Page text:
My new piece of furniture has lost its magnetic personality.
November 15, 2009 6:15 PM   Subscribe

The magnetic closure on my new piece of furniture does not work properly. It is a simple problem, but I can't figure out a solution. Please help me fix it!

I just got a great deal on a piece of scratch & dent furniture, with a broken door closure. The door is held closed by a pair of magnets on each end. The magnets are embedded into the wood, and are supposed to be flush with the surface like the head of a screw. Unfortunately, the magnets in this case are recessed into the surface, so they do not make contact when the door is closed. They are held in with glue. This is not one of those spring-loaded catches common on glass-doored entertainment centers.

My initial thought was to get the magnets out , fill in some sort of epoxy behind them to make them flush again, and then glue them back in. However, I can't figure out how to get these things out without carving around them, thereby causing a ton of damage to the surrounding wood.

How can I fix this? Best answers will cause as little damage to the furniture as possible.
posted by AtomicBee to Home & Garden (11 answers total)
can you glue other like-size magnets on top of the recessed ones?
posted by bunny hugger at 6:17 PM on November 15, 2009

Response by poster: Wouldn't any additional magnets have to be the exact same size as the empty space?
posted by AtomicBee at 6:55 PM on November 15, 2009

bunny hugger's right, but don't even bother with additional magnets, add small metal plates on top of the magnets that will still to the existing magnets (and will thus attract the door closure).
posted by suedehead at 7:00 PM on November 15, 2009 [1 favorite]

Go to a hobby shop and find the small sets of weights they use for the Boy Scouts' Pinewood Derby. Also, get some decent epoxy. I expect you'll find something that's nearly the same size as your magnets. See to it that they're magnet friendly. Add weights.
posted by Emperor SnooKloze at 7:03 PM on November 15, 2009

When I was doing a little craft project that involved obtaining some small circular magnets, I got some good stuff from K&J Magnetics.

Maybe they have something in a size that would be suitable for your purposes (a la bunny hugger's idea)?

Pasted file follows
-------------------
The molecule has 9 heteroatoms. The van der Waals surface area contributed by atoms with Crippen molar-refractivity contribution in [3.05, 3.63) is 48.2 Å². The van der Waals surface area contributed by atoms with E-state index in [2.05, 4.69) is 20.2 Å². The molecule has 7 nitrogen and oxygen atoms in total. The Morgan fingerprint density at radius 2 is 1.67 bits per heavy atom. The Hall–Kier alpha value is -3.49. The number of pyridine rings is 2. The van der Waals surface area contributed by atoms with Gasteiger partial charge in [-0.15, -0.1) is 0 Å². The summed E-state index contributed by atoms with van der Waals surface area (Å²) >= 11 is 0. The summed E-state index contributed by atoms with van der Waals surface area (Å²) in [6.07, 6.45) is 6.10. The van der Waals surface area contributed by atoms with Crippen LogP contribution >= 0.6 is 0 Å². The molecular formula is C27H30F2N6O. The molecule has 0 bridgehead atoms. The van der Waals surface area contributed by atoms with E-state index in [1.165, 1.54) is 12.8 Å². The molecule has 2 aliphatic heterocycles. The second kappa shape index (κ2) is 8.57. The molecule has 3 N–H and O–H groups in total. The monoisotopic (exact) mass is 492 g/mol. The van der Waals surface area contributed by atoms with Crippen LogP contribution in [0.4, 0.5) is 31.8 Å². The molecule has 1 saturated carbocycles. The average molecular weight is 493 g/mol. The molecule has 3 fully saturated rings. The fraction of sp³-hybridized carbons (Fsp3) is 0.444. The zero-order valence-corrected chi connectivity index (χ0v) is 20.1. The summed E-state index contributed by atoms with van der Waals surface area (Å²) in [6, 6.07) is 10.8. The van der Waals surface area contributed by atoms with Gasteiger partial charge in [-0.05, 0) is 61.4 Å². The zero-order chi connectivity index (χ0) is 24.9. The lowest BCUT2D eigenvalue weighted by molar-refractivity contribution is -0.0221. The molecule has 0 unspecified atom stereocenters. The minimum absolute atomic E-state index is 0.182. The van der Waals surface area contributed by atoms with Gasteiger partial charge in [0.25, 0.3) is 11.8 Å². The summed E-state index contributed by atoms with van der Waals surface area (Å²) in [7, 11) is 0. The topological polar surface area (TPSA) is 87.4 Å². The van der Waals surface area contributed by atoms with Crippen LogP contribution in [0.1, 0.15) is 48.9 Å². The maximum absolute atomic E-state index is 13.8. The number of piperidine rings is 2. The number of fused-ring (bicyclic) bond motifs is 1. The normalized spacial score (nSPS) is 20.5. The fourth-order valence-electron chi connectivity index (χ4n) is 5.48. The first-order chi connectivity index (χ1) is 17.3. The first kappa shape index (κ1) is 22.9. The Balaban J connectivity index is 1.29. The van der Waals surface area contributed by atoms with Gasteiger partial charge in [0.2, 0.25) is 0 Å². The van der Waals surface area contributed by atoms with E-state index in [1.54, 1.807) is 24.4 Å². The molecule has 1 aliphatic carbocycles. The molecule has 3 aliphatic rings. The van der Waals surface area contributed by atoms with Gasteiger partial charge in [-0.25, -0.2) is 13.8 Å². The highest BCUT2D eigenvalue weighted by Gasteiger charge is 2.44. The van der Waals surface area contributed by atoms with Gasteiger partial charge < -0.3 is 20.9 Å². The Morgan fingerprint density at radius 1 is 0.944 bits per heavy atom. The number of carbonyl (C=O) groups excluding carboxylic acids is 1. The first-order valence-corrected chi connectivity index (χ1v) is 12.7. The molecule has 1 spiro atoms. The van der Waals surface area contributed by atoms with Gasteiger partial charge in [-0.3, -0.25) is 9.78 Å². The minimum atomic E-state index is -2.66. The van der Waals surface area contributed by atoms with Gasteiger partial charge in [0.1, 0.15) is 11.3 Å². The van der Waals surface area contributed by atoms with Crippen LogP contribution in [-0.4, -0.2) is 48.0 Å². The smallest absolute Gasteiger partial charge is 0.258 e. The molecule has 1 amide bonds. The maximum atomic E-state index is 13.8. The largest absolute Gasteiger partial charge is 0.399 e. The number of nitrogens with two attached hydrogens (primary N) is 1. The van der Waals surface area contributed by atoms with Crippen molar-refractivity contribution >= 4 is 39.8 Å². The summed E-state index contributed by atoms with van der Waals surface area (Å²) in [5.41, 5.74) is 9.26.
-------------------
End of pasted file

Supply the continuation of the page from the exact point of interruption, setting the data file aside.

posted by HopperFan at 7:10 PM on November 15, 2009

Maybe you could find a couple of small washers that will fit into the hole and conduct the magnetic charge. Find the right thickness and and glue them over the existing magnets.
posted by bonobothegreat at 8:17 PM on November 15, 2009

Or else,...

Drill them out. Magnets are pretty soft and you could just drill a hole through the center the size of a screw (the minus the threads). Twist in the screw in and use a claw hammer on the head of the screw to yank the magnet out (use a piece of scrap to avoid denting your furniture with the claw hammer).
posted by bonobothegreat at 8:23 PM on November 15, 2009

Best answer: Yeah, you don't need to add magnets, just metal. Specifically, iron or steel, because that will be attracted to the magnet, and will in turn attract the door. Maybe visit a hardware store and buy a few steel flat washers of the right diameter, and glue them in.

Don't bother with any other kind of metal — aluminum, brass, copper, zinc, lead, tungsten — as that will be the same as what you have now, with air filling the gap.
posted by exphysicist345 at 8:26 PM on November 15, 2009

Response by poster: Alright, I'm going to the hardware store tomorrow. Do they even make iron or steel washers? I would assume everything would be aluminum or zinc.
posted by AtomicBee at 8:50 PM on November 15, 2009

Yes. Steel washers are common. Aluminum are not. The only one I've ever seen is the crush washer that goes on the oil drain bolt on my motorcycle.
posted by mollymayhem at 9:32 PM on November 15, 2009

What about gluing a small bit of steel wool or small flat steel buttons.
posted by Taurid at 10:11 PM on November 15, 2009

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